I want to buy a few oz of gold Maple Leafs, but I’m having trouble finding a source to buy them. RBC says they can only sell it when the Mint offers it to them for retail sale, which is not now. BMO says I should buy it directly from RCM. RCM website says they only sell wholesale, and to contact your financial institution to purchase. I’m not too comfortable buying thru a random coin dealer – how safe would that be?

    I’d also prefer to buy it in cash if possible. I’d have a receipt for e.g. $6k cash from my bank the same day as $6k purchase of maple leafs, but prefer to minimize trail with other parties. Not even sure if I’d tell my tenant insurance policy provider, although they would cover this small amount of bullion.

    I understand that RBC (and rest of big 5) are massively exposed to derivatives. Don’t know if any Canadian financial institutions are safer. Don’t know if Fidelity US is exposed or not, have to assume they also are. (I’m jaded – hearing how nearly every financial organization is gambling with client money to increase profits makes me wonder if $ with Fid are safe either, although I think in theory each ETF should be siloed from others’ contagion).
    So, 1. Where to safely buy gold in Canada? 2. Are any Cdn/US FIs not exposed to derivatives?
    Thanks all!

    • white_angelo_bets_one_dollar

      the payment system won’t likely go down … the cbs will flood the world with liquidity as needed … so i wouldn’t worry too much … there’s no such thing as security and convenience at the same time … if you want metal in your hand, you’ll need to find both a reliable dealer and storage … then, the same authentication problem arises trying to sell … within the payments system, there are such things as sprott physical etf – you can redeem in physical … goldmoney also has accounts that can be redeemed in specie … good luck

    • There are tons of reputable coin dealers in town but , by law, they have to log and receipt all purchases. Goldmoney?

      Regional banks should be less exposed to derivatives than the big 5.

      • white_angelo_bets_one_dollar

        used to be this thing called bitgold … i opened an account for kix, still have it … none of these things are battle-tested but what is … cbs exist to bail out the banks … the system is nowhere close to going down

    • If you believe that currencies will collapse, it is not gold that you should be stockpiling.

      That type of event (and the ensuing and inevitable global military conflict) would kill most or all people on earth and revert all humans to the stone age. Not the medieval age, the stone age.

      You could stockpile sharp sticks, flint, furs, and maps to good caves.

      But statistically you won’t make it to the cave. The day your bank account goes dark, you and everyone you have ever met are about to take a dirt nap.

      Better to try to be in the center of a major city so that you are one of the first to die. Because you wouldn’t want to see what comes next anyway.

  21. Worried in Vancouver

    Thanks for the thoughts, appreciate it. Already own some SGOL, doing very well lately 🙂

    Worry also about the stability of smaller regional banks, re their exposure to highish-ratio, soon-to-be-underwater uninsured mortgages, as this Canadian house price collapse & defaults gains steam. No safe place, so think I’ll spread risk among multiple institutions.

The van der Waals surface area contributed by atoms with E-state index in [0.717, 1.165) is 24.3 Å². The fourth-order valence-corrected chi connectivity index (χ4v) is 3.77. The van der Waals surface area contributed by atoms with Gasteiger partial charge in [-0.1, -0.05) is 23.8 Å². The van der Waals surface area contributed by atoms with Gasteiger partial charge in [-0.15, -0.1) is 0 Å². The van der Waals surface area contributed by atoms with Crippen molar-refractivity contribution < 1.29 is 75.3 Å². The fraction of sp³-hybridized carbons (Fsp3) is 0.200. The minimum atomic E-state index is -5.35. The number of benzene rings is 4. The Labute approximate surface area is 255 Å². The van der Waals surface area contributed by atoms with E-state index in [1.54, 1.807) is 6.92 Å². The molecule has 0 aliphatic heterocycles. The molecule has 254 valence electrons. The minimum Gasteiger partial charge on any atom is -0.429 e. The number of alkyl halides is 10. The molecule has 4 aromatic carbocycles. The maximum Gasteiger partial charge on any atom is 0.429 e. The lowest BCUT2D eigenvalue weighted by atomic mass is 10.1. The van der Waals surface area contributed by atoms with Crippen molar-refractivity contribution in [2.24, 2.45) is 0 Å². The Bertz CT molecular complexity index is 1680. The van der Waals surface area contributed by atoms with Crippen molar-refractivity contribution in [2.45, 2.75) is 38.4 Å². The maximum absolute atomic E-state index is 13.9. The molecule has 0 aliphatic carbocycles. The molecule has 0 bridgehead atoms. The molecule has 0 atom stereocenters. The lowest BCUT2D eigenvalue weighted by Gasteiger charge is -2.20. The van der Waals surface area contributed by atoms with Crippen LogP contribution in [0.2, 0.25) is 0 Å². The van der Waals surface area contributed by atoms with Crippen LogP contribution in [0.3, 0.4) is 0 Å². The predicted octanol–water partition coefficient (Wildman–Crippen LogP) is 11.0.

22. Bull! Bull! Bull!

    i haven’t been keeping up with the blog. can someone tell me what the majority opinion is here? do people now believe that HAM is impacting the market? because i seem to remember the majority opinion being that HAM is a myth created by real estate agents and that the market was driven by COCs (caucasians on credit). is it possible that all you bears had the wrong hypothesis for more than a decade?

  23. Thanks boomers

    Today, strict land-use rules—whether framed as rules about parking, green space, height limits, neighborhood aesthetics, or historic preservation—make new construction difficult. Even as the American population has doubled since the 1940s, it has gotten more and more legally challenging to build houses. The result is that younger Americans are locked out of suitable housing. And as I’ve argued previously, when young people have to rent or live in more crowded housing, they tend to postpone the major personal events marking transformation into settled adulthood, such as marriage and childbearing.

    But, of course, Boomers didn’t only make rules that nudge young people out of homeownership. They also made new rules restricting young people’s employment. Laws and rules requiring workers to have special licenses, degrees, or certificates to work have proliferated over the past few decades. And while much of this rise came before Boomers were politically active, instead of reversing the trend, they extended it.

    • white_angelo_bets_one_dollar

      from the can’t get something from nothing dept … bailing out the housing bubble is what did it … all the ppl who made bad bets were spared at the expense of the next gen … the market would have redistributed wealth to more capable hands … then we’re all better off … imagine coming into the workforce with house prices at bottom … root cause cb’s and the cartel of banks they support

  24. Hey Arnie,

    Any interesting listings lately? I miss you.

  25. Any great listings Arnie?

  26. “Fabulous” East Van, anyone?



  27. Pingback: Money Laundering & Vancouver Home Prices - Finance Library